Fantasy fallout: Todd Jones retires

Todd Jones announced yesterday that he would be retiring from baseball. Since he’s been closing games for four years in a row, this announcement has some fantasy implications. Let’s first look at Jones’ numbers.


| YEAR | ERA  | LIPS ERA | DIPS WHIP | K/9   | BB/9 | K/BB RI | xGB%  | HR/FB | SV | SV% |
| 2005 | 2.10 |     2.96 |      1.08 |  7.64 | 1.73 |    0.59 | 53.50 |  3.77 | 40 |  89 |
| 2006 | 3.94 |     4.55 |      1.30 |  3.94 | 1.55 |   -0.35 | 51.58 |  6.15 | 37 |  86 |
| 2007 | 4.26 |     4.76 |      1.47 |  4.84 | 3.38 |   -0.49 | 46.83 |  4.48 | 38 |  86 |
| 2008 | 4.97 |     5.72 |      1.63 |  3.02 | 3.89 |   -1.07 | 45.81 |  9.80 | 18 |  86 |

Jones has clearly been in a free fall since 2005. Both his Strikeout/Walk Run Impact (K/BB RI) and his expected groundball rate (xGB%) have dropped every year since 2005. In 2008, he walked nearly one batter more per inning than he struck out. That is simply awful, yet he has managed to outperform his LIPS ERA each year.

This is due in large part to his HR/FB rates. Starting pitchers deviate very little from the league average of 11 percent, but some relievers seem to have an ability to keep it lower. Despite his poor peripheral skills, Jones seemed to be one of those guys. We see that in 2008, however, it was much closer to league average at just under 10 percent, finally causing Jones’ actual ERA to approach 5.00.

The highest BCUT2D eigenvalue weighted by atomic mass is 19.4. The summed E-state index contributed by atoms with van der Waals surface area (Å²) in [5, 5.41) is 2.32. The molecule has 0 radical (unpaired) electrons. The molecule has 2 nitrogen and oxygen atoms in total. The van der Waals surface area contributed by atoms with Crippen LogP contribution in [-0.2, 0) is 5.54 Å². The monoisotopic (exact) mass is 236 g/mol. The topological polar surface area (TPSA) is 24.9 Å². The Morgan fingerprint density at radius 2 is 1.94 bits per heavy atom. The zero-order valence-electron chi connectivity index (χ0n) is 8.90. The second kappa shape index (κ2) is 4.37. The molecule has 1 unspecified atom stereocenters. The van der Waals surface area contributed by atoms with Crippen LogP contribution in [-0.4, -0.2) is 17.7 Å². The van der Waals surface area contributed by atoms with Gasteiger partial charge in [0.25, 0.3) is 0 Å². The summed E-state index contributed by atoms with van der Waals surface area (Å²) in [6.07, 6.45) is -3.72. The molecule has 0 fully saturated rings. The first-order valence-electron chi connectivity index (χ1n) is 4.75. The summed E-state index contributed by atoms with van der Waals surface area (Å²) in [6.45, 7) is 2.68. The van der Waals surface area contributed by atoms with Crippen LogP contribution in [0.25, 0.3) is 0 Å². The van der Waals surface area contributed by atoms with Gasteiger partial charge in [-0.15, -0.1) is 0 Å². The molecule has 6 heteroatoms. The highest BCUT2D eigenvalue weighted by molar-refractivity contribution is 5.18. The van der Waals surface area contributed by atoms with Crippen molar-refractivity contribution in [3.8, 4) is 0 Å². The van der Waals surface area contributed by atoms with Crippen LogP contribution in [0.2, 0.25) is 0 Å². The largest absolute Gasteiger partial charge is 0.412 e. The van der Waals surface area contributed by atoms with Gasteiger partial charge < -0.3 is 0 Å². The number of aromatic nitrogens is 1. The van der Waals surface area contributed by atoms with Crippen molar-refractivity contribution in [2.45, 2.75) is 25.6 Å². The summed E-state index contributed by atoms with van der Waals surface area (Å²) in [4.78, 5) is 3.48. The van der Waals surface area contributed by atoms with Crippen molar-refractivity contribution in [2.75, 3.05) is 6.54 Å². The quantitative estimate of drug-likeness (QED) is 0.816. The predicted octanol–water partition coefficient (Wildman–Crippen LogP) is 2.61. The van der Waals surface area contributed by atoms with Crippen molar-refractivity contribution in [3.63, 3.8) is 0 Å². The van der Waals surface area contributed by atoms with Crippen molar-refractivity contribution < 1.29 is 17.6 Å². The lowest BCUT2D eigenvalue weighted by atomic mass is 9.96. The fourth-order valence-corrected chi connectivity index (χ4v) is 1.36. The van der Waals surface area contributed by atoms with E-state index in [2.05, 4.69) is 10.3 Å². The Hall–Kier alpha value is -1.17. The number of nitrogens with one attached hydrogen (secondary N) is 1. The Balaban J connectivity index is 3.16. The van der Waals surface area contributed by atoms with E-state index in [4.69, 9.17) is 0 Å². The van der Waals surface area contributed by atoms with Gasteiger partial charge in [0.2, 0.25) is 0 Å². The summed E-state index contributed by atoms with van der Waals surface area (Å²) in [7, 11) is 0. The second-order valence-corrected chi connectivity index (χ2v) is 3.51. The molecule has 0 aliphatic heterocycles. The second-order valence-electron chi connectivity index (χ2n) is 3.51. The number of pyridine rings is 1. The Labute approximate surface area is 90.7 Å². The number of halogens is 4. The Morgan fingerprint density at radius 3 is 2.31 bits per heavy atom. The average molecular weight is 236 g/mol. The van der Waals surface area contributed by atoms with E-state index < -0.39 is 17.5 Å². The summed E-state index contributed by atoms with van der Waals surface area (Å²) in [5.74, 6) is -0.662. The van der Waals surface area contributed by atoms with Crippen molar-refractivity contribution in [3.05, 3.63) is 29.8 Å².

Still, Jones has consistently converted his save opportunities at an 86 percent clip, and it isn’t inconceivable that some team would have seen that Jones is a “proven” closer and given him another a chance to pitch the ninth. It’s possible Jones could have been closing again for the Tigers at some point in 2009. But because these are no longer options, let’s check out who has been affected by his decision.

Fallout: The Tigers

With Jones gone, here are the viable in-house closer options for the Tigers in 2009 (along with their 2008 stats for the team):

| LAST       | FIRST    | IP  | ERA   | LIPS ERA | DIPS WHIP | K/9   | BB/9  | K/BB RI | xGB% |
| Rodney     | Fernando |  37 |  5.11 |     4.40 |      1.57 | 10.46 |  6.81 |    0.30 |   45 |
| Zumaya     | Joel M   |  23 |  3.47 |     5.28 |      1.89 |  8.49 |  8.49 |   -0.56 |   40 |
| Farnsworth | Kyle     |  16 |  6.75 |     3.75 |      1.38 | 10.13 |  2.81 |    1.03 |   30 |
| Dolsi      | Freddy   |  47 |  3.83 |     5.46 |      1.66 |  5.17 |  5.17 |   -0.76 |   53 |
| Seay       | Bobby    |  54 |  4.17 |     3.94 |      1.31 |  9.00 |  3.67 |    0.55 |   40 |
| Lopez      | Aquilino |  75 |  3.60 |     4.34 |      1.35 |  6.84 |  2.64 |    0.19 |   29 |

Of the candidates listed above, Fernando Rodney looks to be the favorite to begin 2009 closing games. He is closing for the team now, although his control is atrocious and he’s converted only 11 of 17 saves thus far. The team has hesitated to let him close in the past, and the Tigers can’t be thrilled about the prospects of him closing in 2009.

Joel Zumaya is another option, though he has struggled mightily with injuries. Plus, he wasn’t very good even while healthy this year (though his ERA was lucky) with absolutely horrific control. The potential is there for him to be dominant, though, and the team would love for him to step up and solidify the role for years to come.